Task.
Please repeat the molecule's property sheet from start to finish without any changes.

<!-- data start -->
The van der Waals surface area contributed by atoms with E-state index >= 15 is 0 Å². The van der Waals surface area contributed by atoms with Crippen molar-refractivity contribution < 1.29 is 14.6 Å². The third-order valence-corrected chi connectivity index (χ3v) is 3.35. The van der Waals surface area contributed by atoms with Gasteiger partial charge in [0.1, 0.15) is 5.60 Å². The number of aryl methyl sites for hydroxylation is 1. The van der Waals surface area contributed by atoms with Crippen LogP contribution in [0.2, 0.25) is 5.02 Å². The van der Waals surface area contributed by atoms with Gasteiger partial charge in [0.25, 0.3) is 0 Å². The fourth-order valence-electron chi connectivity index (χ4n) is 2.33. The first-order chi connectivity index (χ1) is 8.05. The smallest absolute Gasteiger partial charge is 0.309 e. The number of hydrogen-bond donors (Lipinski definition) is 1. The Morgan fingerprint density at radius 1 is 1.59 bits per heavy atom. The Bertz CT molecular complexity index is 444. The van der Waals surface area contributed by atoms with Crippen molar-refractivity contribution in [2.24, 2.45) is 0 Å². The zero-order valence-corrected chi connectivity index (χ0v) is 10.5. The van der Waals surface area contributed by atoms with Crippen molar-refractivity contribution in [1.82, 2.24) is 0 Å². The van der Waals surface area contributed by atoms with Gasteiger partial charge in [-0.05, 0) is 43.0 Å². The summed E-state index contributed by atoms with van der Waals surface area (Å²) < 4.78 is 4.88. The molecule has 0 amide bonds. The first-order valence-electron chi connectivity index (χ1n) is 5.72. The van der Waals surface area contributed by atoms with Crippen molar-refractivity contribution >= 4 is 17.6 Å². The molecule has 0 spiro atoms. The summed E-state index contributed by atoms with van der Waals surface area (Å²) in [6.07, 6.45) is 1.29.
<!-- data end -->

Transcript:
The van der Waals surface area contributed by atoms with E-state index >= 15 is 0 Å². The van der Waals surface area contributed by atoms with Crippen molar-refractivity contribution < 1.29 is 14.6 Å². The third-order valence-corrected chi connectivity index (χ3v) is 3.35. The van der Waals surface area contributed by atoms with Gasteiger partial charge in [0.1, 0.15) is 5.60 Å². The number of aryl methyl sites for hydroxylation is 1. The van der Waals surface area contributed by atoms with Crippen LogP contribution in [0.2, 0.25) is 5.02 Å². The van der Waals surface area contributed by atoms with Gasteiger partial charge in [0.25, 0.3) is 0 Å². The fourth-order valence-electron chi connectivity index (χ4n) is 2.33. The first-order chi connectivity index (χ1) is 8.05. The smallest absolute Gasteiger partial charge is 0.309 e. The number of hydrogen-bond donors (Lipinski definition) is 1. The Morgan fingerprint density at radius 1 is 1.59 bits per heavy atom. The Bertz CT molecular complexity index is 444. The van der Waals surface area contributed by atoms with Crippen molar-refractivity contribution in [2.24, 2.45) is 0 Å². The zero-order valence-corrected chi connectivity index (χ0v) is 10.5. The van der Waals surface area contributed by atoms with Crippen molar-refractivity contribution in [1.82, 2.24) is 0 Å². The van der Waals surface area contributed by atoms with Gasteiger partial charge in [-0.05, 0) is 43.0 Å². The summed E-state index contributed by atoms with van der Waals surface area (Å²) < 4.78 is 4.88. The molecule has 0 amide bonds. The first-order valence-electron chi connectivity index (χ1n) is 5.72. The van der Waals surface area contributed by atoms with Crippen molar-refractivity contribution >= 4 is 17.6 Å². The molecule has 0 spiro atoms. The summed E-state index contributed by atoms with van der Waals surface area (Å²) in [6.07, 6.45) is 1.29.